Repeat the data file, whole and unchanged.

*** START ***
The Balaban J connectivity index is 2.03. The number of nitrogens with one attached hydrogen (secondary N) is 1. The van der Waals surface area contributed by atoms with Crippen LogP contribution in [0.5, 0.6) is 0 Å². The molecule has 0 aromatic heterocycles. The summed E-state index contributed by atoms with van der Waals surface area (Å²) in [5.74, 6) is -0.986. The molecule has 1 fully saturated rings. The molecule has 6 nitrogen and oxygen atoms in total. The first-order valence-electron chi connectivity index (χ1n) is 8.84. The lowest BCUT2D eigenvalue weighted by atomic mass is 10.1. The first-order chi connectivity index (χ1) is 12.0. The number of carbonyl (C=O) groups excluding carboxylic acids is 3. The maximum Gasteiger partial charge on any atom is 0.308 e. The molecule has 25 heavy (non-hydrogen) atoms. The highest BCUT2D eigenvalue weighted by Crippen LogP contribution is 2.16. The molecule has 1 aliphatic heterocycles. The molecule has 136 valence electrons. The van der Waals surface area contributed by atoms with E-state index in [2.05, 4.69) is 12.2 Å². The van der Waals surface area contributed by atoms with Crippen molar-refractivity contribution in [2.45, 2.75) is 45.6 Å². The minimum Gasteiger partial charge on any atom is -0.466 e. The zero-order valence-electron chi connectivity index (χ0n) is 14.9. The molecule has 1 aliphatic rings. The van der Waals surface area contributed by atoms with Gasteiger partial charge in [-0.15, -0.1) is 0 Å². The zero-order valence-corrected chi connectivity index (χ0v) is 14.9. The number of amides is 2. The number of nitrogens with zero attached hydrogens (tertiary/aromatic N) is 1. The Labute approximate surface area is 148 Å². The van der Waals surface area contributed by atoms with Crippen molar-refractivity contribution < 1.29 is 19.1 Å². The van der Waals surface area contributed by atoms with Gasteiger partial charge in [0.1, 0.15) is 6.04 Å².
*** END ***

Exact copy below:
The Balaban J connectivity index is 2.03. The number of nitrogens with one attached hydrogen (secondary N) is 1. The van der Waals surface area contributed by atoms with Crippen LogP contribution in [0.5, 0.6) is 0 Å². The molecule has 0 aromatic heterocycles. The summed E-state index contributed by atoms with van der Waals surface area (Å²) in [5.74, 6) is -0.986. The molecule has 1 fully saturated rings. The molecule has 6 nitrogen and oxygen atoms in total. The first-order valence-electron chi connectivity index (χ1n) is 8.84. The lowest BCUT2D eigenvalue weighted by atomic mass is 10.1. The first-order chi connectivity index (χ1) is 12.0. The number of carbonyl (C=O) groups excluding carboxylic acids is 3. The maximum Gasteiger partial charge on any atom is 0.308 e. The molecule has 25 heavy (non-hydrogen) atoms. The highest BCUT2D eigenvalue weighted by Crippen LogP contribution is 2.16. The molecule has 1 aliphatic heterocycles. The molecule has 136 valence electrons. The van der Waals surface area contributed by atoms with E-state index in [2.05, 4.69) is 12.2 Å². The van der Waals surface area contributed by atoms with Crippen molar-refractivity contribution in [2.45, 2.75) is 45.6 Å². The minimum Gasteiger partial charge on any atom is -0.466 e. The zero-order valence-electron chi connectivity index (χ0n) is 14.9. The molecule has 1 aliphatic rings. The van der Waals surface area contributed by atoms with Gasteiger partial charge in [-0.15, -0.1) is 0 Å². The zero-order valence-corrected chi connectivity index (χ0v) is 14.9. The number of amides is 2. The number of nitrogens with zero attached hydrogens (tertiary/aromatic N) is 1. The Labute approximate surface area is 148 Å². The van der Waals surface area contributed by atoms with Crippen molar-refractivity contribution < 1.29 is 19.1 Å². The van der Waals surface area contributed by atoms with Gasteiger partial charge in [0.1, 0.15) is 6.04 Å².